In fact, you don't buy Shuttle PCs as complete computers; rather, you buy what's called a 'bare-bones' system that consists of the case, power supply, motherboard and connectors, and then you add a processor, RAM and disk drives. Amazingly, for such a small device, there is a spare PCI slot and an AGP port, should you choose not to use the onboard graphics.
I took delivery of an Athlon-based machine and fitted a 2.8GHz chip. The whole thing was incredibly cheap and seems even more so when you consider what's included: USB 2 ports, Firewire (IEEE 1492), on-board graphics with dual monitor outputs, onboard six-channel audio with optical digital I/O, and an S-Video TV output. When fitted with a Pioneer 106 DVD RW drive it's a pretty useful setup, taking up very little room on the desk. It's pretty fast and fairly quiet as well, probably because of the extraordinary 'Heat Pipe' mechanism designed to channel excess heat away from the CPU.
Fantastic. But it didn't work with another important application: Pinnacle Edition. Edition is in the same league as Avid Xpress. I use it a lot as well, and a computer that can't run it is really of no use to me. This time, not only was there no video overlay, but the program hung the machine every time I tried to load it.
Again, I thought it must be a conflict with the onboard graphics chip, and this time I was more confident of fixing it, because I knew there was an AGP slot. But despite fitting a graphics card recommended by Pinnacle, and re-installing the OS to iron out any snags caused by the initial installation, the problem didn't go away. Up to now I've always tended to use Intel-based machines and I really wanted this AMD system to work, but it didn't and I'm going to take some convincing before I buy another one. (Note that this is a purely personal prejudice! I know of lots of people doing video and audio work on Athlon-based machines. Rationally, there is very little reason not to buy AMD systems these days: but just make sure all your important applications run on them before you buy them.)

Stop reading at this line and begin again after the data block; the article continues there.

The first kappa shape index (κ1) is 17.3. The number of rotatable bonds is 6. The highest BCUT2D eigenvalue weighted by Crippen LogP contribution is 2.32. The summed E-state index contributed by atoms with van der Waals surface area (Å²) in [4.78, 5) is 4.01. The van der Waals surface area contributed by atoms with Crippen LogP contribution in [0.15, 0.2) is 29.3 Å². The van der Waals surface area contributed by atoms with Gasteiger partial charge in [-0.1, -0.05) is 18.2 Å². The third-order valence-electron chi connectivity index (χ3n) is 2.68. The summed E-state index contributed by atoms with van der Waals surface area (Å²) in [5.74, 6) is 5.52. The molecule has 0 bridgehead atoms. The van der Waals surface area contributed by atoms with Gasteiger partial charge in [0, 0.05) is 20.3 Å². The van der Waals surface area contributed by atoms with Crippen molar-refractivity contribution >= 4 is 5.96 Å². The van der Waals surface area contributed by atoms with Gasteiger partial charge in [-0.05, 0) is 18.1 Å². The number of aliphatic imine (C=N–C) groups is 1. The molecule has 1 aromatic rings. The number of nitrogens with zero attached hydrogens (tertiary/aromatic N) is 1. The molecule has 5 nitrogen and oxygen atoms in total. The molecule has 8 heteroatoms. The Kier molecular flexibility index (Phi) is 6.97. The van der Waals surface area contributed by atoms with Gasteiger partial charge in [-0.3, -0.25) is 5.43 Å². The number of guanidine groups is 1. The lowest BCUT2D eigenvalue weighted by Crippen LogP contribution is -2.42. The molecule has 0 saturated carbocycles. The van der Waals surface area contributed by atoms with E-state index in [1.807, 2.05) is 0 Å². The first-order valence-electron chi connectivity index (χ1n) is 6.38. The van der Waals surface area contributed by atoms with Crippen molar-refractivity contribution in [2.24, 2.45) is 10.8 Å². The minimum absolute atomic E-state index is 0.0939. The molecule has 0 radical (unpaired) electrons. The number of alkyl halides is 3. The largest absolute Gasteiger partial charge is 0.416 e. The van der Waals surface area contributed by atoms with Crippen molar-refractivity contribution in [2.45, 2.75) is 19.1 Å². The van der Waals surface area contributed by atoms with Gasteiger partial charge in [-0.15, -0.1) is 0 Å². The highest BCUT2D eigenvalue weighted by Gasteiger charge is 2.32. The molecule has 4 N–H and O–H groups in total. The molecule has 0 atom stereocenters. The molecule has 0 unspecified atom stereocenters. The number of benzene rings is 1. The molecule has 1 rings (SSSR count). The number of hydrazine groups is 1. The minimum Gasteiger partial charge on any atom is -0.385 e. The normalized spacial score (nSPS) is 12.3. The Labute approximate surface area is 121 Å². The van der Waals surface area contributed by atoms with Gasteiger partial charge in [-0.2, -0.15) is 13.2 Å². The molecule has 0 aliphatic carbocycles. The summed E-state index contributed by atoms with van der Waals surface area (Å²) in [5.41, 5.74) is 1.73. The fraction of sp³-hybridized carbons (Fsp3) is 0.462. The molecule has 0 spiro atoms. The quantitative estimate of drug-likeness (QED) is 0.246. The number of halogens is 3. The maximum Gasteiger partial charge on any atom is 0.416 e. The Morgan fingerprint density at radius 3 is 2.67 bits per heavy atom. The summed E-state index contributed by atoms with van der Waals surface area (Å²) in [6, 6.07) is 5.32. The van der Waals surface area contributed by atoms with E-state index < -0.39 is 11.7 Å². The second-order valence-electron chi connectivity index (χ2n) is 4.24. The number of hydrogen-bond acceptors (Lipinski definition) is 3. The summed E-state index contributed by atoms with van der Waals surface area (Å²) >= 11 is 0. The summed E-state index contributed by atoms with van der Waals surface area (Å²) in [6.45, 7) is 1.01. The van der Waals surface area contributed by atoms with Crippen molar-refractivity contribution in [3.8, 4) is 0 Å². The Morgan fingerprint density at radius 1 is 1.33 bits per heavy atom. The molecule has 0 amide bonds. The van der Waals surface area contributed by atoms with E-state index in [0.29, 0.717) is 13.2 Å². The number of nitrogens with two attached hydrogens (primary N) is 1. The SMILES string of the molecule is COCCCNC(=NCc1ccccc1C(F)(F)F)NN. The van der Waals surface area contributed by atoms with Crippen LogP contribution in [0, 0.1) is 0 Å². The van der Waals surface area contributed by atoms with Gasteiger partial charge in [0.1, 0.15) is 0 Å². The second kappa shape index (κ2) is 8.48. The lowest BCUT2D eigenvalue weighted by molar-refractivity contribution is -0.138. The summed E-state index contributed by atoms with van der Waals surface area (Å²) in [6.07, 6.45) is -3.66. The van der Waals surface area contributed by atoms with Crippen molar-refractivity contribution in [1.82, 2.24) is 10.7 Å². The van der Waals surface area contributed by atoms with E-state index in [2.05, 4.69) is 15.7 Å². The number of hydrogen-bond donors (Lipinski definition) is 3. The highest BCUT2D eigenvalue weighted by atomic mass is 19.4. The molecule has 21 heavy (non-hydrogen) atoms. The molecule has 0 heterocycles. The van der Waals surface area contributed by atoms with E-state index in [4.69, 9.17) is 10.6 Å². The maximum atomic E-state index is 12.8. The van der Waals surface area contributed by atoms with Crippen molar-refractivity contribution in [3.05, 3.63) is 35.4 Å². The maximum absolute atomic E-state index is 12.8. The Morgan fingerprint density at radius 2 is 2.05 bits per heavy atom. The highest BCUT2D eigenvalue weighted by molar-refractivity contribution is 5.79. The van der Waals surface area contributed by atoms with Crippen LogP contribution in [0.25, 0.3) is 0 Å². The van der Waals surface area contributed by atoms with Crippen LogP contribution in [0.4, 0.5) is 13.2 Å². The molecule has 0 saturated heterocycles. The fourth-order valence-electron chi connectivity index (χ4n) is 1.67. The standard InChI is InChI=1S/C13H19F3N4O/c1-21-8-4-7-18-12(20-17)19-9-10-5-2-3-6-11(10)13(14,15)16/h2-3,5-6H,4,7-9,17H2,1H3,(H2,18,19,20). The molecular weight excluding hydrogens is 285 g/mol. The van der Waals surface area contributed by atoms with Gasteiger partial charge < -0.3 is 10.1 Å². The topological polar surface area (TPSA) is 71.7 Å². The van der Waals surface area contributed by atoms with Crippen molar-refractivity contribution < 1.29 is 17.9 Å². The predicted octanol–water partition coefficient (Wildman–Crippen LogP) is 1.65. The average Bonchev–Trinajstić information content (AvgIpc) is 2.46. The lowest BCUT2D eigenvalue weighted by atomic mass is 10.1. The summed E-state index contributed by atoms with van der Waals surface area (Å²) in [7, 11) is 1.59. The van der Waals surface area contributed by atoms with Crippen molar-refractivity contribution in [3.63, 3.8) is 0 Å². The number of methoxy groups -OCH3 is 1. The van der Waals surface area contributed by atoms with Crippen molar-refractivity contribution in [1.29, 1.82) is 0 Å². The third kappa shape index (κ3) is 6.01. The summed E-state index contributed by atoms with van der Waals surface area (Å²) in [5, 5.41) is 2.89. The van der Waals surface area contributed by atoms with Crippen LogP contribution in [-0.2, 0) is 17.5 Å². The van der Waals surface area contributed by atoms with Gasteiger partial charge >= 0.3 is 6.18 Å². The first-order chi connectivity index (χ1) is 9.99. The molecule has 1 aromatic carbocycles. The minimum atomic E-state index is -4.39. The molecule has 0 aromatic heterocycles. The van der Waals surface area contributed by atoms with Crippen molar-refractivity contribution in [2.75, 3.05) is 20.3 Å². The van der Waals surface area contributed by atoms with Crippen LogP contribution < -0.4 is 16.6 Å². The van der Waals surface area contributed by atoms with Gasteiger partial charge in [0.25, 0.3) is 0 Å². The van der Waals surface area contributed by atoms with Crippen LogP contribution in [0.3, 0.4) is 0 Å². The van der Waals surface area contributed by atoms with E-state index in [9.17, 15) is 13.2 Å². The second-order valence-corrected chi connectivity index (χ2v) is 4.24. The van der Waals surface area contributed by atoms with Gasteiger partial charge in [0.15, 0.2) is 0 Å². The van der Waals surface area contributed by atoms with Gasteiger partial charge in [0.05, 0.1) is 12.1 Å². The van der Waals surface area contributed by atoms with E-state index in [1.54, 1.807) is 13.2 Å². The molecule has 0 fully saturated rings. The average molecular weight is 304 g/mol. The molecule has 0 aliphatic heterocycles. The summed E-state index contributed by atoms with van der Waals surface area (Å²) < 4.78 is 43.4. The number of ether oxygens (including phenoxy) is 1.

Anyway, I didn't have to commit the AMD-based shuttle to the Shapton Museum of Newly Purchased Computers, because someone else wanted to use it for an office machine, where it's now doing the job beautifully. Instead, I have bought another Shuttle XPC: one based around an Intel Pentium 4 3.06GHz with Hyperthreading. I'll certainly let you know how it performs. I'm optimistic about this one. I must say that the idea of such a small but powerful thing running all my video and music applications, if it works, is deeply satisfying.
I've also made a decision to spend more on a monitor — or monitors, in fact. There was never any question that I was going to opt for LCD screens. Prices are plummeting and the power and space saving arguments are utterly convincing. If you've got an extremely limited budget, it still makes some sense to buy a CRT screen; they're unbelievably cheap now, and of course the quality is still pretty good. But for anyone else, get an LCD.